Yesterday I flew in with some of the other scientist. We arrived in St Thomas Monday night at about 9:00pm. The Golden State Warriors and the Cleveland Cavilers were playing in the NBA Final, it was half time, 54-52, Golden State (this is important since it led to one of the biggest blowouts known to man jk jk). At the airport we met two other scientists, one who recently completed his Ph.D. at the University of Southern Florida (USF) and is now an Oceanography professor at the University of the Virgin Islands in St Thomas and the other who is a post doc doing satellite work at USF. After meeting these guys I knew it was going to be a great trip with great people.
They drove us to our hotel, the Emerald Beach resort, right next to the airport but also right next to the beach. Can you say best of both worlds? I bet you are wondering why I am staying at a hotel rather than being on the ship? Well, the ship was held up on its way out of Jamaica, so it will now pull in around 10:00pm. Long story short, those of us who flew in last night are making the best of our time here in St. Thomas.
I woke up to the sounds of a very energetic rooster and waves crashing. Despite how beautiful this sounds I still had to finish making edits to a manuscript (coming to a fisheries journal near you). We made our way down to breakfast around 9:00am, to get there we casually strolled along the beach. Breakfast was OK (I had egg whites and burnt bacon) but the view was better.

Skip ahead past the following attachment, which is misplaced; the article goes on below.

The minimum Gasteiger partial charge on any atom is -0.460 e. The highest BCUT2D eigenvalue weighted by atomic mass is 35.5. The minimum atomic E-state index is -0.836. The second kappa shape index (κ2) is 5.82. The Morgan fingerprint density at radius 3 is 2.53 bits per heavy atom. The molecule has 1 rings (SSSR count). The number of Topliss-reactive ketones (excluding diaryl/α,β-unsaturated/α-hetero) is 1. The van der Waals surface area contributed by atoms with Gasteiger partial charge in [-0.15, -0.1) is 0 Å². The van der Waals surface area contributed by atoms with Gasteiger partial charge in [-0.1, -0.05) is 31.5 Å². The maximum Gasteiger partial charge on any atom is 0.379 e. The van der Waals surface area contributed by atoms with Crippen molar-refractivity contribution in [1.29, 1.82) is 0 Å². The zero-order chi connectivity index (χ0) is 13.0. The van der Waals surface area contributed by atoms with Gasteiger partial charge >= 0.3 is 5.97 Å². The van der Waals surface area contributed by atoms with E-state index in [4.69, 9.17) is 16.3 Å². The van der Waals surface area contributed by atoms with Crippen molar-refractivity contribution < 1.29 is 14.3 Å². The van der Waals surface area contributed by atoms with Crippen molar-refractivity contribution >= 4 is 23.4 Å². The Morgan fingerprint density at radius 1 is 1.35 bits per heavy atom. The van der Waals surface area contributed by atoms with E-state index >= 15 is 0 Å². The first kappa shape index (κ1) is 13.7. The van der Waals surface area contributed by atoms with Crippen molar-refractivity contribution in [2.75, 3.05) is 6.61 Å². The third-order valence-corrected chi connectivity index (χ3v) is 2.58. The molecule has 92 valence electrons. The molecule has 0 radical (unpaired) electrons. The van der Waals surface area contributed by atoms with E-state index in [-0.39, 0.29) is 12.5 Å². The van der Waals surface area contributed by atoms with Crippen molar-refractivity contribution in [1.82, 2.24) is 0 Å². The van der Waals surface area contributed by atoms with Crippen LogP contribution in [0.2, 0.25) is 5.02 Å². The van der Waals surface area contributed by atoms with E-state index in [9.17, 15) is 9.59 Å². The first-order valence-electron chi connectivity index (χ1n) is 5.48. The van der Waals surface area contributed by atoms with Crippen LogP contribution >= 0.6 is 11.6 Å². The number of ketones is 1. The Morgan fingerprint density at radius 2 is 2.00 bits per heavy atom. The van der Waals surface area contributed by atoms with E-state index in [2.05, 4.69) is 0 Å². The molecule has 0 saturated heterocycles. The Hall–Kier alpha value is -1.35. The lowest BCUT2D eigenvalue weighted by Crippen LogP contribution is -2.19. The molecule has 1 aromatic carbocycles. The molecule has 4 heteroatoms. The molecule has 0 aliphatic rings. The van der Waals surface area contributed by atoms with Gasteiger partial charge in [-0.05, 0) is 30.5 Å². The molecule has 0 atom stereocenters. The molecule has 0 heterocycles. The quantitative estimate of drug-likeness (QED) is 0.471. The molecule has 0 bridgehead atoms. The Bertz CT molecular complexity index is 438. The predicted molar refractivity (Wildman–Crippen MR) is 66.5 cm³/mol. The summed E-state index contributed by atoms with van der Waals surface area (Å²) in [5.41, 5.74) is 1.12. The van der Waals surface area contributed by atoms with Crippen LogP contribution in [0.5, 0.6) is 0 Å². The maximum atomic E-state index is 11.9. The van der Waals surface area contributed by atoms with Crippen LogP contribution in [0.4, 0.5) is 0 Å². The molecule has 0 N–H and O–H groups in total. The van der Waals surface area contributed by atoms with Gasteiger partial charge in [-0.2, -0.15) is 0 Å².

After breakfast I worked on my paper a little more and then decided to setup shop at the beach. The water was calm and clear so I decided to do a little snorkeling. I snorkeled near some rocks at the bottom of a cliff. I saw puffer fish, damsel fish, sergeant majors and some yellow tail snapper. They were making the best out of a not so awesome situation.
What do I mean? Well they were living on whatever was left of the reef. I didn’t take pictures but it looks like there use to be some staghorn coral there that had been smashed maybe by a storm or run over boats. This is what it looks like when its healthy.
They are now an endangered corals so it is really sad to see. It looks like algae has moved in and since it grows faster than coral it just takes over. In some places it looks like the long spine black sea urchins are moving in to eat the algae but it will be a while before any coral will grow back since they take so long to grow. Even though this sucks, it provided an opportunity for me to encourage everyone to be mindful of what is happening below the surface. Corals can take millions of years to grow but can be wiped out in months by human negligence including boating and water pollution. Coral reefs are awesome not just because they are colorful but they provide a hiding place from predators and food for some of our very valuable fish species such as groupers. Without the coral reefs and the ecosystems they create we may lose entire species of fish. If you are interested in learning more about coral reefs check out the NOAA coral reef conservation program’s coral facts page. Its not all gloom and doom though. Scientists are finding new ways to remove coral from bad environments and re grow them in new healthy ones.
Well that’s all for today folks. Tomorrow the ship will be here and the fun continues. Keep checking back for updates and if you have a question please feel free to ask.